The Prime Minister’s GDP growth claims are wrong and misleading
Prime Minister Peter O’Neill’s misleading claims about GDP growth are a smoke-screen to hide the true state of the economy and public finances and his mismanagement of them.
When he boasts about 9 percent annual GDP growth, he is both wrong and misleading.
Papua New Guinea’s annual GDP growth is not 9 percent per annum, as he says. Nor is GDP growth alone the answer to our problems, as he imagines.
People do not eat GDP. We consume the goods and services that we have converted from GDP, and this is what we are lacking.
Mr O’Neill inherited strong GDP growth but has failed to convert it into any meaningful level of new goods and services. Instead he has wasted and mismanaged the national development potential that he has been presented with.
“Mr O’Neill inherited a strong economy, growing by 11.1 percent in 2011, 8.0 percent in 2012 and 5.0 percent in 2013. But since then his short-sighted and reckless fiscal practices have wasted that advantage,” Sir Mekere said.
“Papua New Guinea has got nothing to show from that strong growth and the riches flowing from the start of production of PNG LNG, apart from a few unproductive showpiece projects in Port Moresby, and lavish hosting of international conferences attracting people like the dictator Robert Mugabe.”
The nation is deeper in debt than ever, service delivery continues to decline and public institutions – including all SOEs - are struggling. Public servants are not being paid their full entitlements on time.
Businesses are not being paid debts owed by the Government, and are laying off staff. Businesses are crippled by the lack of foreign exchange – there are still reports of a backlog for foreign exchange orders by businesses amounting to billions of kina. Businesses are operating on the goodwill of their overseas suppliers who are owed months and months in arrears.
Taken together with savage Budget cuts to essential services such as health, education and transport, it is no wonder the people are suffering like never before.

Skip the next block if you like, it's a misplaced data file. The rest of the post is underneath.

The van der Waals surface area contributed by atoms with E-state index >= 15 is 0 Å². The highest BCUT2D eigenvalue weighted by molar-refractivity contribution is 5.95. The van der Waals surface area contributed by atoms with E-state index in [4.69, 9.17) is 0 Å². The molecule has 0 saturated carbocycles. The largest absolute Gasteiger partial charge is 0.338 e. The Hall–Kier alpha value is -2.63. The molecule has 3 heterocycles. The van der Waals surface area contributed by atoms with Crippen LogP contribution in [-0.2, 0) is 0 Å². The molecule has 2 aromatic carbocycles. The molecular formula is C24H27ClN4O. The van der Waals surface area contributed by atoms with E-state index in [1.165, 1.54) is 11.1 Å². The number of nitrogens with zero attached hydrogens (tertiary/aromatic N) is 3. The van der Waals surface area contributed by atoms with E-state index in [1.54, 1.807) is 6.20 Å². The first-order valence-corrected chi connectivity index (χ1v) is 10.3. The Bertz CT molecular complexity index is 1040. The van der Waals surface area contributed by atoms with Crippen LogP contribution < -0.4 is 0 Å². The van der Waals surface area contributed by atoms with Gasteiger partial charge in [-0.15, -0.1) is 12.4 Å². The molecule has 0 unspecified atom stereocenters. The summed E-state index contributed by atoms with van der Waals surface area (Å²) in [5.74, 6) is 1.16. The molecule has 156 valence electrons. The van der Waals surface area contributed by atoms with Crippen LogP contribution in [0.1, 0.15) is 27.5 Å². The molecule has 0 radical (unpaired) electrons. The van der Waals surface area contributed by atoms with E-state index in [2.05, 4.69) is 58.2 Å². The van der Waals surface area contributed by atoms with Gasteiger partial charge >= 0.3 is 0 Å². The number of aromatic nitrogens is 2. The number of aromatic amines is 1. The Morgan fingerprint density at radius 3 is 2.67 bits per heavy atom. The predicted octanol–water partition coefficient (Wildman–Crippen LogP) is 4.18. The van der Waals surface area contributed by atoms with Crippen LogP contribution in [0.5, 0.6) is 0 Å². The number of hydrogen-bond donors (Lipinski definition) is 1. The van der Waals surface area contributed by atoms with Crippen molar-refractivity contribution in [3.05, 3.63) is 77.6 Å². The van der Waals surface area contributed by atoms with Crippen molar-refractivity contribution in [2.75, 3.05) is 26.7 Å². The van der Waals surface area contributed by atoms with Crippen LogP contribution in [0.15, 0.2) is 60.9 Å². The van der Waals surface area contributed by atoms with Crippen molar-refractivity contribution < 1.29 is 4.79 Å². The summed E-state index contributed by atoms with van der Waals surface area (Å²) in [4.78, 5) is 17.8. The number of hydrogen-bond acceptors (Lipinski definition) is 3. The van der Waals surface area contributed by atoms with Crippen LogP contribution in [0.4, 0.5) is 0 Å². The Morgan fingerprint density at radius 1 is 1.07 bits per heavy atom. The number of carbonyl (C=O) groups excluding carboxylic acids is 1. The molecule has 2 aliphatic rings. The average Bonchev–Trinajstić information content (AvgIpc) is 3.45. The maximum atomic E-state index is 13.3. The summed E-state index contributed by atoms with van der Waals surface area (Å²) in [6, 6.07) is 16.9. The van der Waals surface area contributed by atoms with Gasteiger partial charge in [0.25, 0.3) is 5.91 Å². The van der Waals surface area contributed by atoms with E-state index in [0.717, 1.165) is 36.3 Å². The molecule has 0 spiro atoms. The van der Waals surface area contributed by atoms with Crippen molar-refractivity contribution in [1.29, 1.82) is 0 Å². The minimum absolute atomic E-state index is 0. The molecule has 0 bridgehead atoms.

Sir Mekere said prominent economic analyst Paul Flanagan has concluded from official data that growth in economic activity is much lower than being claimed. He says, in fact, that PNG has been in recession for the past two years under Mr O’Neill.
“Based on National Statistical Office and Bank of PNG official figures, Flanagan estimates declines in employment of 7 percent, business sales of 16 percent, private sector lending of 4 percent and non-resource GDP of 1.3 per cent.
“These numbers mean Papua New Guineans' standard of living has fallen by more than 5 percent over the last two years.”
The non-resource (non-mining) sector – agriculture, fisheries, manufacturing, services, transport, etc – are the very activities that most Papua New Guineans depend on for their welfare and employment. This sector is in recession. The revenue and wealth generated by the mining sector in the last four years should have been used to grow the non-mining sector on a sustainable basis. Mr O’Neill has failed to do that.
Sir Mekere said Mr O’Neill’s claim that GDP growth is 9.2 percent is simply a smokescreen. Turning on the LNG tap has meant nothing for the vast majority of people.
Why is O’Neill showing off and boasting about GDP? Papua New Guinea is poorer now, under Mr O’Neill, despite all the revenue from and borrowings against planned revenue from oil and gas.
“Port Moresby is not Papua New Guinea. Fancy buildings, aerial highways, expensive conferences and destruction of Paga Hill for so-called development, do nothing for people in towns outside Port Moresby or in rural areas,” he said.
Mr O’Neill is the only Prime Minister in PNG’s history who has experienced high growth rates yet has put the economy into recession. That is quite a record, and an important reason why he is no longer an acceptable Prime Minister.
Mr O’Neill has shown no intention or capability to repair the damage that he has single-handedly caused.
Papua New Guinea needs a well-planned economic and financial rescue plan that is properly funded, has the support of the people and is backed by Papua New Guinea’s international friends and multilateral partners.
The country also urgently needs another mini-budget to correct the Prime Minister’s mistakes in the original 2016 Budget, mistakes he should have learned from the 2015 Budget.
The nation cannot be kept alive by more raids on state-owned enterprises or by random, high-cost borrowings.
Mr O’Neill is the problem, not the solution.